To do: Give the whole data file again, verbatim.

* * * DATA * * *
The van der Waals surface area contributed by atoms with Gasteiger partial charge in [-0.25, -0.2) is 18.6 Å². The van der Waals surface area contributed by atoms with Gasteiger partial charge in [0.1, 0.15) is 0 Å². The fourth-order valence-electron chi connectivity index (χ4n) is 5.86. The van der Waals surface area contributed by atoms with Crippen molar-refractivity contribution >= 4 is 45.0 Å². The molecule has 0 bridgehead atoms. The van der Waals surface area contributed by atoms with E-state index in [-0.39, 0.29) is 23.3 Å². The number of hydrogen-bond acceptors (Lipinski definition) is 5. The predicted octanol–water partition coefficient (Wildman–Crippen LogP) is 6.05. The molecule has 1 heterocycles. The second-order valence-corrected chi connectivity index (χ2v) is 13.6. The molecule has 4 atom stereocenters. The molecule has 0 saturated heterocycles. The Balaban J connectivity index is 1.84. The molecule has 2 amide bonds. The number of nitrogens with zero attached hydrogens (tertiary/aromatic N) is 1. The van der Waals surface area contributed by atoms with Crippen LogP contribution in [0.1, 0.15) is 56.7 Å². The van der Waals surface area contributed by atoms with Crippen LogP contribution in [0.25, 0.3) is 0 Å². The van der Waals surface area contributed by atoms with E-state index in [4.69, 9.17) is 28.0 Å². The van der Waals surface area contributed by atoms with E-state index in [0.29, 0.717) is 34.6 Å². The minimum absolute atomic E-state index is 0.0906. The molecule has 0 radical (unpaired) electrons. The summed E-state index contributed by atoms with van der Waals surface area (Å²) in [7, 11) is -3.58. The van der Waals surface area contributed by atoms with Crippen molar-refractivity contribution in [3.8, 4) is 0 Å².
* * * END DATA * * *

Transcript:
The van der Waals surface area contributed by atoms with Gasteiger partial charge in [-0.25, -0.2) is 18.6 Å². The van der Waals surface area contributed by atoms with Gasteiger partial charge in [0.1, 0.15) is 0 Å². The fourth-order valence-electron chi connectivity index (χ4n) is 5.86. The van der Waals surface area contributed by atoms with Crippen molar-refractivity contribution >= 4 is 45.0 Å². The molecule has 0 bridgehead atoms. The van der Waals surface area contributed by atoms with E-state index in [-0.39, 0.29) is 23.3 Å². The number of hydrogen-bond acceptors (Lipinski definition) is 5. The predicted octanol–water partition coefficient (Wildman–Crippen LogP) is 6.05. The molecule has 1 heterocycles. The second-order valence-corrected chi connectivity index (χ2v) is 13.6. The molecule has 4 atom stereocenters. The molecule has 0 saturated heterocycles. The Balaban J connectivity index is 1.84. The molecule has 2 amide bonds. The number of nitrogens with zero attached hydrogens (tertiary/aromatic N) is 1. The van der Waals surface area contributed by atoms with Crippen LogP contribution in [0.1, 0.15) is 56.7 Å². The van der Waals surface area contributed by atoms with Crippen LogP contribution in [0.25, 0.3) is 0 Å². The van der Waals surface area contributed by atoms with E-state index in [4.69, 9.17) is 28.0 Å². The van der Waals surface area contributed by atoms with E-state index in [0.29, 0.717) is 34.6 Å². The minimum absolute atomic E-state index is 0.0906. The molecule has 0 radical (unpaired) electrons. The summed E-state index contributed by atoms with van der Waals surface area (Å²) in [7, 11) is -3.58. The van der Waals surface area contributed by atoms with Crippen molar-refractivity contribution in [3.8, 4) is 0 Å².